It’s obviously a Bay City thing, cause they weren’t havin’ none of of that anti-nuke sentiment at this week’s U.S. Nuclear Regulatory Commission hearing on the potential environmental impacts of the proposed expansion at the South Texas Nuclear Project. (Read Bay City Trollers, on CurBlog.)
We think that the nurse that accused her region’s leadership of having been “seduced” by the proposed doubling of the site hit it right on the nose. It is a seduction. As much as any struggling economy (and Texas has plenty of them) can be swung to jail economies or sewage sludge spreading in just the same vein. Course, that don’t make it short-sighted or any less ignorant.
There was no debate in Bay City. No meeting of the minds.
The company doctor insisted there is no scientific literature linking nuclear plants with cancer. The mayor (right) confessed himself a “PIMBY” (Please In My Backyard). The industrial headhunters were on message: Plant=Jobs=Houses=Service Sector Expansion=Houses=Jobs=More Plants=One More Texas City on the Coast.
Weren’t a lot of real discussions about the issues with nukes.
Fellow communities suffering from in-situ leach mining? No comment.
Long-lived, deadly wastes with no place to go? We can handle it.
The risk from terrorism? Global Warming? All you get is a snear from Bay City’s movers and shakers.
What about the tragic expense of nuclear? Well, that one actually plays well in Brazoria County. Go ahead, hire too many workers to work too many hours. Shoot. That sounds reeeel nice. Fishing charters may go up until the ocean’s total fisheries collapse (due about 30 years after 3&4 could go online).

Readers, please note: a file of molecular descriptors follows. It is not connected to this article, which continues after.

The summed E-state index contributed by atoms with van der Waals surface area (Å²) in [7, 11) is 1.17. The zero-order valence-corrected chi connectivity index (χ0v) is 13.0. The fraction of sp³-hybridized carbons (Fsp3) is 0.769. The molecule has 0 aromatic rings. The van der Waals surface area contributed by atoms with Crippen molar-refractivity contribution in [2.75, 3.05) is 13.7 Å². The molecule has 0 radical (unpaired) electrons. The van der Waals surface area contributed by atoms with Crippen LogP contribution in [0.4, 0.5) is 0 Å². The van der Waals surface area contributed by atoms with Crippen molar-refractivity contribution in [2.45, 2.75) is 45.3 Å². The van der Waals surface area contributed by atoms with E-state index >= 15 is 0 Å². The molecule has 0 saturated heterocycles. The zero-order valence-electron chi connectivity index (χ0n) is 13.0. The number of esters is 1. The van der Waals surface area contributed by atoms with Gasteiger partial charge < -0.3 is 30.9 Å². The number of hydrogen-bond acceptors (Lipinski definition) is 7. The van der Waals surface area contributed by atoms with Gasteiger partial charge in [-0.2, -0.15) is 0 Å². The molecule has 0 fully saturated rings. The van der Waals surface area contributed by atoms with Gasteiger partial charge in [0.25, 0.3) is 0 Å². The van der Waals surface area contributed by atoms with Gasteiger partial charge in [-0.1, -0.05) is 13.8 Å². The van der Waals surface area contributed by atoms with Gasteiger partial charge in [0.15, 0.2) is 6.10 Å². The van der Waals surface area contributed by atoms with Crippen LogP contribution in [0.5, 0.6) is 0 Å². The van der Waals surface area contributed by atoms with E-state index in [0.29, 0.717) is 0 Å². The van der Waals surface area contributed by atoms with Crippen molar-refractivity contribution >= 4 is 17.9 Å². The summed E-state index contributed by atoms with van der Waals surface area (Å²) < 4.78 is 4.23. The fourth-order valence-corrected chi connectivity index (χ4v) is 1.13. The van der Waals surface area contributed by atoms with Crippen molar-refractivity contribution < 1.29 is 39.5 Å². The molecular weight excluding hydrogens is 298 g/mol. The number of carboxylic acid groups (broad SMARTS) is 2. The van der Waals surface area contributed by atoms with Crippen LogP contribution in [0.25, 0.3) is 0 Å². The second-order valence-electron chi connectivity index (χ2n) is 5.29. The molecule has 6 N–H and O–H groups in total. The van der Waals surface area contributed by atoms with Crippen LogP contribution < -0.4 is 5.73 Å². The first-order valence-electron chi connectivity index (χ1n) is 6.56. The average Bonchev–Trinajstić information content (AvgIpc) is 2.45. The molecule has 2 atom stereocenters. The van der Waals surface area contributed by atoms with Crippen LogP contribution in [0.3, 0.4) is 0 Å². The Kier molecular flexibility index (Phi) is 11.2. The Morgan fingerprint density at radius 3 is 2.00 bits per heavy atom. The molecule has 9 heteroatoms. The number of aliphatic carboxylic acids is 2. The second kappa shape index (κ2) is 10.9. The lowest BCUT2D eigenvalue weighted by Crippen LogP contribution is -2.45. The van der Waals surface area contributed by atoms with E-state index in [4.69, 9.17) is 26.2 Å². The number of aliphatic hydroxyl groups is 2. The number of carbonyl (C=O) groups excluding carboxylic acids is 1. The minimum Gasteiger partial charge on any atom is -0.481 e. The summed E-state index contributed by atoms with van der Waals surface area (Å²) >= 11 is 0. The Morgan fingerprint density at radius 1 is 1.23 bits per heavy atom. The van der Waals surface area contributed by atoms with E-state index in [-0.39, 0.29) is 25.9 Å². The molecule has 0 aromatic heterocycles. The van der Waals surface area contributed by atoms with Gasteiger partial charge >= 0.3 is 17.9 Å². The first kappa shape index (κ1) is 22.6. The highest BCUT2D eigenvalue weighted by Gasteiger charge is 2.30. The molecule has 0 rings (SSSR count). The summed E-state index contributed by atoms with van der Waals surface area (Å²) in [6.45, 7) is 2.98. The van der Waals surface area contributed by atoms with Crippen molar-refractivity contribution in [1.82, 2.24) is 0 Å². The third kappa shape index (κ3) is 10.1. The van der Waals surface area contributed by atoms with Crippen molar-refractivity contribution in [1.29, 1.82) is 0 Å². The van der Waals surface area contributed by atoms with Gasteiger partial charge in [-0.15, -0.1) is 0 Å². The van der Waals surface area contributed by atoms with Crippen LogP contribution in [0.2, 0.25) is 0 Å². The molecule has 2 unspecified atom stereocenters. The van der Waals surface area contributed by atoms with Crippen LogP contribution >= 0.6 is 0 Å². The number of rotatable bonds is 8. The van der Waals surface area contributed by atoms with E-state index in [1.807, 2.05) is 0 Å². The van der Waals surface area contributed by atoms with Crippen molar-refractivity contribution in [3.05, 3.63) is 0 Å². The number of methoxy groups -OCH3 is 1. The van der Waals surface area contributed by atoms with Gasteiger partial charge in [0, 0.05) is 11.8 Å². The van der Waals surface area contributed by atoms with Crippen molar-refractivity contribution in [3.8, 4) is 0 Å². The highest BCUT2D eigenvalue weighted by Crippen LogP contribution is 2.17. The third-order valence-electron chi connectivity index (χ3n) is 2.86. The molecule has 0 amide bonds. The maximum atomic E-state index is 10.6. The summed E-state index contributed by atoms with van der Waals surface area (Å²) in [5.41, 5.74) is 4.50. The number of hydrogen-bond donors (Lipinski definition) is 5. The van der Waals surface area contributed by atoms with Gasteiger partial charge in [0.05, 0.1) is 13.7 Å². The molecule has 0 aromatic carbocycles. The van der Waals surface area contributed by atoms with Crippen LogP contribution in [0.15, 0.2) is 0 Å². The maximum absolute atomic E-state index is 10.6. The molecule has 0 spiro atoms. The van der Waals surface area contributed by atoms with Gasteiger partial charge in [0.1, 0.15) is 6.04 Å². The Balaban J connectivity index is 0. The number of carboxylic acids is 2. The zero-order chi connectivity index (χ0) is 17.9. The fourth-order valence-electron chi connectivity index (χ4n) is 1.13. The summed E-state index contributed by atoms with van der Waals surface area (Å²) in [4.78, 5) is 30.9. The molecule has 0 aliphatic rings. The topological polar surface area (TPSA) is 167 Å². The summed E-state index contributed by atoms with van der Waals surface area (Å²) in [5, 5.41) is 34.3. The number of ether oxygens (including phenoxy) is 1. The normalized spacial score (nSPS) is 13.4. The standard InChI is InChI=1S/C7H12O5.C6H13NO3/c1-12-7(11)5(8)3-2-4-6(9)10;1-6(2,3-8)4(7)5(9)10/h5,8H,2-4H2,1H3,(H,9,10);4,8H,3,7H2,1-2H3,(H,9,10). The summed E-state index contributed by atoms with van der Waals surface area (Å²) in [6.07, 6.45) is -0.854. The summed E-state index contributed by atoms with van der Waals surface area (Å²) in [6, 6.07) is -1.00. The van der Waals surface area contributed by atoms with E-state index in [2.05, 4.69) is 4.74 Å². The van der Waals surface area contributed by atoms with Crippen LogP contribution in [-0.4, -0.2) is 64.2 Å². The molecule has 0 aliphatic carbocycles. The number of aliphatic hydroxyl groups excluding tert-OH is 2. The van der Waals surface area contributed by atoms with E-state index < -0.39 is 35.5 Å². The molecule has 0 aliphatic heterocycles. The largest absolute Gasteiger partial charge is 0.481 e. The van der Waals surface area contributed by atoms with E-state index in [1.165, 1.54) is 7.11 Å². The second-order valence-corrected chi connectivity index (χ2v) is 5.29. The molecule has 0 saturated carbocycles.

But what about sea level rise? Heck, you can track that yourownself.
Find Matagorda County with Maplandia satellite images. See that engineered cooling pool southwest of Bay City sitting beside the Colorado River? There be STNP.
Wonder of wonders, the folks at the University of Arizona have worked out a U.S. coast computer model for sea level rise. Just zoom on in there. Don’t be shy. I found the base estimates for this century (a couple feet) put Palacios in jeopardy and clean sunk Matagorda and the barrier islands under water (below). You can use the river’s bends to place STNP.
Then there are some ‘worst-case’ scenarios courtesy of NASA.
Recent observations of Greenland and the West Antarctic Ice Sheet raise concerns for the future. Satellites detect a thinning of parts of the Greenland Ice Sheet at lower elevations, and glaciers are disgorging ice into the ocean more rapidly, adding 0.23 to 0.57 mm/yr to the sea within the last decade. The West Antarctic Ice Sheet is also showing some signs of thinning. Either ice sheet, if melted completely, contains enough ice to raise sea level by 5-7 m. A global temperature rise of 2-5°C might destabilize Greenland irreversibly. Such a temperature rise lies within the range of several future climate projections for the 21st century. However, any significant meltdown would take many centuries. Furthermore, even with possible future accelerated discharge from the West Antarctic Ice Sheet, it highly unlikely that annual rates of sea level rise would exceed those of the major post-glacial meltwater pulses.
That leaves the coast under a six-meter rise, looking more like this:
From my vantage point, that would put STNP right on the Gulf’s hariest lip with likely intrusion of the cooling pond.
Of course, we’ll have gotten those wastes out of there by then right? Right?